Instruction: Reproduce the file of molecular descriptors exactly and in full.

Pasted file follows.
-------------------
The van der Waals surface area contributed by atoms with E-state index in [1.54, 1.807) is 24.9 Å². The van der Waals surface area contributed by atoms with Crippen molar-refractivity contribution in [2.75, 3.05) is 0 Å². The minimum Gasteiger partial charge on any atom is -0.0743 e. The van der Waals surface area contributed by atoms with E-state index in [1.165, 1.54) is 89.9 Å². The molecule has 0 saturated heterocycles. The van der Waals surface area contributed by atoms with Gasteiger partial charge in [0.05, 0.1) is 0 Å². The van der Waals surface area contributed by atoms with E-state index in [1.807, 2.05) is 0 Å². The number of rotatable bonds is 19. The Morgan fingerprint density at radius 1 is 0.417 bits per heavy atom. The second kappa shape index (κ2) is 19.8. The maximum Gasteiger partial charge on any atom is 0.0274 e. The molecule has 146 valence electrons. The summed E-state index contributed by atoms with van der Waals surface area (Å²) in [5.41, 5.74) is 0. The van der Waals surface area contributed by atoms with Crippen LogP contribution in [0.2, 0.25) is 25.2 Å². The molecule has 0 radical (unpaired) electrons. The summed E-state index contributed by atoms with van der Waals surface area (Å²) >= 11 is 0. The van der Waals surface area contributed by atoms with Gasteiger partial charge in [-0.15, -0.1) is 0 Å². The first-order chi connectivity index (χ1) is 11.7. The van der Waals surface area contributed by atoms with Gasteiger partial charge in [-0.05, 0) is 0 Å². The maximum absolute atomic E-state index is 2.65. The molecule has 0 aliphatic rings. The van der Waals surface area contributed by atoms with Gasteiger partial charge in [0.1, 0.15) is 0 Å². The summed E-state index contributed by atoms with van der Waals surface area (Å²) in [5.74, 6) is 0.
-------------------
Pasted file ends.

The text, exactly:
The van der Waals surface area contributed by atoms with E-state index in [1.54, 1.807) is 24.9 Å². The van der Waals surface area contributed by atoms with Crippen molar-refractivity contribution in [2.75, 3.05) is 0 Å². The minimum Gasteiger partial charge on any atom is -0.0743 e. The van der Waals surface area contributed by atoms with E-state index in [1.165, 1.54) is 89.9 Å². The molecule has 0 saturated heterocycles. The van der Waals surface area contributed by atoms with Gasteiger partial charge in [0.05, 0.1) is 0 Å². The van der Waals surface area contributed by atoms with E-state index in [1.807, 2.05) is 0 Å². The number of rotatable bonds is 19. The Morgan fingerprint density at radius 1 is 0.417 bits per heavy atom. The second kappa shape index (κ2) is 19.8. The maximum Gasteiger partial charge on any atom is 0.0274 e. The molecule has 146 valence electrons. The summed E-state index contributed by atoms with van der Waals surface area (Å²) in [5.41, 5.74) is 0. The van der Waals surface area contributed by atoms with Crippen LogP contribution in [0.2, 0.25) is 25.2 Å². The molecule has 0 radical (unpaired) electrons. The summed E-state index contributed by atoms with van der Waals surface area (Å²) >= 11 is 0. The van der Waals surface area contributed by atoms with Gasteiger partial charge in [-0.15, -0.1) is 0 Å². The first-order chi connectivity index (χ1) is 11.7. The van der Waals surface area contributed by atoms with Gasteiger partial charge in [-0.05, 0) is 0 Å². The maximum absolute atomic E-state index is 2.65. The molecule has 0 aliphatic rings. The van der Waals surface area contributed by atoms with Gasteiger partial charge in [0.1, 0.15) is 0 Å². The summed E-state index contributed by atoms with van der Waals surface area (Å²) in [5.74, 6) is 0.